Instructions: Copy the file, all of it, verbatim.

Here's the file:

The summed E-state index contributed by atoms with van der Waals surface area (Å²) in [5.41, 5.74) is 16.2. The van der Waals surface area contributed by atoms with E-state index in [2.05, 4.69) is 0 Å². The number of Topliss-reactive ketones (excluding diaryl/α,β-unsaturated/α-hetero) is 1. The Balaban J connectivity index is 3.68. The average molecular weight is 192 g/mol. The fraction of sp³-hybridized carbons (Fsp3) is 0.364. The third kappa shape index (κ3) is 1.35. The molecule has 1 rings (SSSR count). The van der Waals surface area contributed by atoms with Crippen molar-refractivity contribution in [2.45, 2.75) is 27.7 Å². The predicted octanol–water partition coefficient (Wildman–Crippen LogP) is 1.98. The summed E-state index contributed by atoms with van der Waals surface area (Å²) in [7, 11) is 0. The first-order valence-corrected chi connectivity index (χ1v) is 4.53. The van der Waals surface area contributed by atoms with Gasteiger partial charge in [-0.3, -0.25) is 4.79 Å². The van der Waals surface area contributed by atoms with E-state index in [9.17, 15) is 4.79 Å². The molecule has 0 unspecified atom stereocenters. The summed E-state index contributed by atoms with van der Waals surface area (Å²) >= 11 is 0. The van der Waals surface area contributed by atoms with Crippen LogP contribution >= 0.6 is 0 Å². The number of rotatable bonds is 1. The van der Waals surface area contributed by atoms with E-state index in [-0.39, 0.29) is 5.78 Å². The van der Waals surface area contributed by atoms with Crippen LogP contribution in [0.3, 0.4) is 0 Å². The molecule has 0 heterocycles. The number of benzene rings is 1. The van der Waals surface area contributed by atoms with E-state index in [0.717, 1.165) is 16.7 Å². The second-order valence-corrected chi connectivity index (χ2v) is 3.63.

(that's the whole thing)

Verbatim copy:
The summed E-state index contributed by atoms with van der Waals surface area (Å²) in [5.41, 5.74) is 16.2. The van der Waals surface area contributed by atoms with E-state index in [2.05, 4.69) is 0 Å². The number of Topliss-reactive ketones (excluding diaryl/α,β-unsaturated/α-hetero) is 1. The Balaban J connectivity index is 3.68. The average molecular weight is 192 g/mol. The fraction of sp³-hybridized carbons (Fsp3) is 0.364. The third kappa shape index (κ3) is 1.35. The molecule has 1 rings (SSSR count). The van der Waals surface area contributed by atoms with Crippen molar-refractivity contribution in [2.45, 2.75) is 27.7 Å². The predicted octanol–water partition coefficient (Wildman–Crippen LogP) is 1.98. The summed E-state index contributed by atoms with van der Waals surface area (Å²) in [7, 11) is 0. The first-order valence-corrected chi connectivity index (χ1v) is 4.53. The van der Waals surface area contributed by atoms with Gasteiger partial charge in [-0.3, -0.25) is 4.79 Å². The van der Waals surface area contributed by atoms with E-state index in [9.17, 15) is 4.79 Å². The molecule has 0 unspecified atom stereocenters. The summed E-state index contributed by atoms with van der Waals surface area (Å²) >= 11 is 0. The van der Waals surface area contributed by atoms with Crippen LogP contribution >= 0.6 is 0 Å². The number of rotatable bonds is 1. The van der Waals surface area contributed by atoms with E-state index in [-0.39, 0.29) is 5.78 Å². The van der Waals surface area contributed by atoms with Crippen LogP contribution in [0.3, 0.4) is 0 Å². The molecule has 0 heterocycles. The number of benzene rings is 1. The van der Waals surface area contributed by atoms with E-state index in [0.717, 1.165) is 16.7 Å². The second-order valence-corrected chi connectivity index (χ2v) is 3.63.